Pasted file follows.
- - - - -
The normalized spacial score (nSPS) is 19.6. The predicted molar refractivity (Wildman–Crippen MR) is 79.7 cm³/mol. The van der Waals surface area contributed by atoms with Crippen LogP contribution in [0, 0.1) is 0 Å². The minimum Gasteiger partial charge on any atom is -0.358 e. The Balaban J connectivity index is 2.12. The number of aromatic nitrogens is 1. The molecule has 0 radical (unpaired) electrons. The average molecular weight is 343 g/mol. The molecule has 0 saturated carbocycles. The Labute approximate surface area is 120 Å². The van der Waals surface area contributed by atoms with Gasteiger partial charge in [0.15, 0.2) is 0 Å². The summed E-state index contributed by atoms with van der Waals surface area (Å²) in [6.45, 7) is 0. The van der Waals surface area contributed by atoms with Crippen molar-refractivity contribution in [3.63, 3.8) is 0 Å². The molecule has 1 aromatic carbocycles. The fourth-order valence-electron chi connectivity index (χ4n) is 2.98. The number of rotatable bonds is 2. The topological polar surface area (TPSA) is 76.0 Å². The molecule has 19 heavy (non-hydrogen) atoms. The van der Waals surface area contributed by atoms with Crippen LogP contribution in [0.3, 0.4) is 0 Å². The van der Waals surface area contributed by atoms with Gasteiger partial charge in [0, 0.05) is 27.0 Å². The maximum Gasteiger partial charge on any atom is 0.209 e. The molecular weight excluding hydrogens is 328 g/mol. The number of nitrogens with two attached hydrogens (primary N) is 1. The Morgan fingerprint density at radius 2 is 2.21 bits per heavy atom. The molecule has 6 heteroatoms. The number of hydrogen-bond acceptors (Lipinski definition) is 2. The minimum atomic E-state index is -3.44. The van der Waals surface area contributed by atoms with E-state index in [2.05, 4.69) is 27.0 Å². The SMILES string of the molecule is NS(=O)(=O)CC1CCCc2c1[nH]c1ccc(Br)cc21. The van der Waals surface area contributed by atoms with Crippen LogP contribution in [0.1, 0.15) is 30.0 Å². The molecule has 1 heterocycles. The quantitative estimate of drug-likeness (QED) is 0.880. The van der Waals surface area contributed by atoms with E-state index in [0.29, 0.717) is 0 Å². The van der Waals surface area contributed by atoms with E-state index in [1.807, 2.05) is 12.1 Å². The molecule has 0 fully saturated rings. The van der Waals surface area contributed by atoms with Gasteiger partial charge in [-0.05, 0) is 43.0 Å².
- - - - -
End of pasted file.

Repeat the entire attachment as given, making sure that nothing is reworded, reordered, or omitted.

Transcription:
The normalized spacial score (nSPS) is 19.6. The predicted molar refractivity (Wildman–Crippen MR) is 79.7 cm³/mol. The van der Waals surface area contributed by atoms with Crippen LogP contribution in [0, 0.1) is 0 Å². The minimum Gasteiger partial charge on any atom is -0.358 e. The Balaban J connectivity index is 2.12. The number of aromatic nitrogens is 1. The molecule has 0 radical (unpaired) electrons. The average molecular weight is 343 g/mol. The molecule has 0 saturated carbocycles. The Labute approximate surface area is 120 Å². The van der Waals surface area contributed by atoms with Gasteiger partial charge in [0.15, 0.2) is 0 Å². The summed E-state index contributed by atoms with van der Waals surface area (Å²) in [6.45, 7) is 0. The van der Waals surface area contributed by atoms with Crippen molar-refractivity contribution in [3.63, 3.8) is 0 Å². The molecule has 1 aromatic carbocycles. The fourth-order valence-electron chi connectivity index (χ4n) is 2.98. The number of rotatable bonds is 2. The topological polar surface area (TPSA) is 76.0 Å². The molecule has 19 heavy (non-hydrogen) atoms. The van der Waals surface area contributed by atoms with Crippen LogP contribution in [0.3, 0.4) is 0 Å². The van der Waals surface area contributed by atoms with Gasteiger partial charge in [0, 0.05) is 27.0 Å². The maximum Gasteiger partial charge on any atom is 0.209 e. The molecular weight excluding hydrogens is 328 g/mol. The number of nitrogens with two attached hydrogens (primary N) is 1. The Morgan fingerprint density at radius 2 is 2.21 bits per heavy atom. The molecule has 6 heteroatoms. The number of hydrogen-bond acceptors (Lipinski definition) is 2. The minimum atomic E-state index is -3.44. The van der Waals surface area contributed by atoms with E-state index in [2.05, 4.69) is 27.0 Å². The SMILES string of the molecule is NS(=O)(=O)CC1CCCc2c1[nH]c1ccc(Br)cc21. The van der Waals surface area contributed by atoms with Crippen LogP contribution in [0.1, 0.15) is 30.0 Å². The molecule has 1 heterocycles. The quantitative estimate of drug-likeness (QED) is 0.880. The van der Waals surface area contributed by atoms with E-state index in [0.29, 0.717) is 0 Å². The van der Waals surface area contributed by atoms with E-state index in [1.807, 2.05) is 12.1 Å². The molecule has 0 fully saturated rings. The van der Waals surface area contributed by atoms with Gasteiger partial charge in [-0.05, 0) is 43.0 Å².